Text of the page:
7. At the Caucasus port, conditions of the water area in the vicinity of the Volgoneft-139 stern section location were monitored. A boom was installed around the inspected area and the oil products surfacing slicks were collected.
8. The personnel and facilities (the VTS, pilots and ships crossing the area) of the port authorities of the Taman Port Federal Institute and the Taman branch of the Rosmorport federal unitary enterprise were engaged with visual monitoring over the water area conditions in the southern part of the Kerch Strait at location of the Volgoneft-139 m/v bow part and other sunken vessels.
9. The Russian EMERCOM personnel jointly with the people living in the accident vicinity collected 47,000 tons of oil-contaminated substrate and seaweeds, and cleaned up nearly 46 km of the coastline.
10. From 15 February through the end of 2008, the Russian EMERCOM personnel (the KubanSpas branch, 82 persons) was engaged with cleaning the coastline from the oil-contaminated seaweeds around the Tuzla Spit, Kuchugury settlement, and in the southern part of the Chushka Spit.
11. Since 20 June 2008, the Novorossiysk DSRUTO personnel installed a boom in the southern part of the Kerch Strait to block-off the Volgoneft-139 bow part before and during lifting. Monitoring was performed over the water surface ecological conditions, while the sorbent agents were used and spilled over oil products collected and loaded aboard the Impulse emergency response vessel.
12. On 14 August 2008, the Volgoneft-139 bow section was lifted. It was towed to berth No25 at the Caucasus port. Later on, it was disassembled, cut into pieces and scrapped.
13. In total, 1,098 tons of bunker oil was collected from the Volgoneft-139 bow part.
To rescue people at the time of catastrophe: Neptunia, I. Krasnoselsky, LK-57, Captain Zadorozhny, Mercury and Irakl.
To refloat the Dika and Dimetra barges: Odonis, Mekhanik Krasotkin and Val.
To discharge the oily water and tow the Volgoneft-139 m/v stern part: Volgoneft-119, Mercury, Captain Zadorozhny and Sportis.
In search for people: Velboat-668, LK-57, Enikale, Berkut, GS-700, Valery Zamaraev and Mi-8 Helicopter of the Russian Ministry of Emergencies.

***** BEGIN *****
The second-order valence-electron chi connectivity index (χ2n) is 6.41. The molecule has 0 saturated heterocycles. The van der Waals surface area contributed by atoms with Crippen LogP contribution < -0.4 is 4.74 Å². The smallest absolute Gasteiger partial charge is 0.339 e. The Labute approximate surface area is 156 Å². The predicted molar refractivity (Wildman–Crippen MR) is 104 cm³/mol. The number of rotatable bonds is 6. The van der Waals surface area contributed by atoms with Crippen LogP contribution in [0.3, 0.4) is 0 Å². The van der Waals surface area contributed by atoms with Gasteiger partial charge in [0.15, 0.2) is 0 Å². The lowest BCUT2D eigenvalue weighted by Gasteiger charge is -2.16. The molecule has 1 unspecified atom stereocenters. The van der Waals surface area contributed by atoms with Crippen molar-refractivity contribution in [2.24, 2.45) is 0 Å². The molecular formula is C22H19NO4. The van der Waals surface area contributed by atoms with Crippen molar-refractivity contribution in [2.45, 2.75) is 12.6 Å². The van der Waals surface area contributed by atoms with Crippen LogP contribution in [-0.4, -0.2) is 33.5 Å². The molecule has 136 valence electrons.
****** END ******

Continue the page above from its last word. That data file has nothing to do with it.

For pumping out heavy fuel oil from the Volgoneft-123 m/v at the Caucasus port: Volgoneft-249.
Oil spill clean-up operations: collecting oily water, treating the Kerch Strait water area with sorbent agent and in collecting the water samples: SLV-05, Lamor, Svetlomor-3, Svetlomor-4, Vostok, Potyomkinets Gasanenko, Captain Zadorozhny, Sportis and 1,500 m of booms, and 5 tons of sorbent agent.
For lifting the Volgoneft-139 m/v bow part and in transshipping the heavy oil fuel: KIL-25, Volgoneft-250, PK-18/35, Vodolaz-2, SLV-05, Lamor, Svetlomor-3, Svetlomor-4, Captain Zadorozhny, Mercury, Protei, Tornado, MB-173, Vostok, Berkut, Potyomkinets Gasanenko and SSP-200, and SSP-80 pontoons, two sets each, belonging to the Novorossiysk DSRUTO and the divers, 14 persons from the Novorossiysk DSRUTO and Russian EMERCOM.
For discharging heavy fuel oil at the Novorossiysk port and taking in the oily water: Lenaneft-199 and Volgoneft-249.
Employed in total, the first and second priority level facilities and means accounted for 33 vessels, 1,500 m booms, two oil-filtering nets, four skimmers and two oil pumping systems, as well as 500 persons.
The Russian Federation Government as a party to the joint Russian-Ukrainian working group on rectification of the catastrophe consequences issued Decree No1606-p on 14 November 2007 to recognize the oil products spill-over and the necessity for pollution prevention in the Kerch Strait water area and by its shores. The Russian Federation Deputy Minister of Transport B.Korol was appointed to chair the Russian party to the working group.
In compliance with paragraph 1 of report on the Meeting No VZ-P9-25pr held on 13 November 2007 and chaired by the Russian Federation Government Chairman V.Zubkov, and following up on Decree No163 issued on 15 November 2007 by the Russian Ministry of Transport, in order to rectify the Kerch Strait catastrophe consequences and determine the ship accidents causes, an Interdepartmental Commission was established, hereinafter referred to as the Commission. Commission’s activity became governed by the Regulations on Commission approved by the Russian Minister of Transport and Chairman of the Commission I.Levitin on 13 December 2007 (No K-18/30424). The work carried out by the commission on rectification of the Kerch catastrophe consequences is described further on.
By Decree No AD-141-p dated 12 November 2007 and issued by the Rosmorrechflot federal agency of maritime and river transportation, an emergency response center was established to manage the Kerch accident consequences rectification. On the SMPCSA basis, a Rosmorrechflot immediate response group was organized to be a part of the established center.
The Novorossiysk Rescue in Accident and Underwater Engineering Center, a federal state unitary enterprise, FSUE was nominated the principal agency for rectifying the accident at sea consequences. The established center carried its work in cooperation with personnel and facilities of Russia’s EMERCOM, Ministry of Defense and the Rosmorport FSUE.
In compliance with the Krasnodar Territory administration’s Decision No 592 dated 12 November 2007 on the emergency response committee, certain personnel and facilities were urgently organized into a group in order to start rectifying the catastrophe consequences within the Krasnodar Territory. The following agencies were included into the group:
· • Joint Emergency Rescue Center to incorporate representatives with executive authority from the Krasnodar Territory and federal executive institutions;
· • EMERCOM personnel and facilities;
· •the Krasnodar Territory fire department units;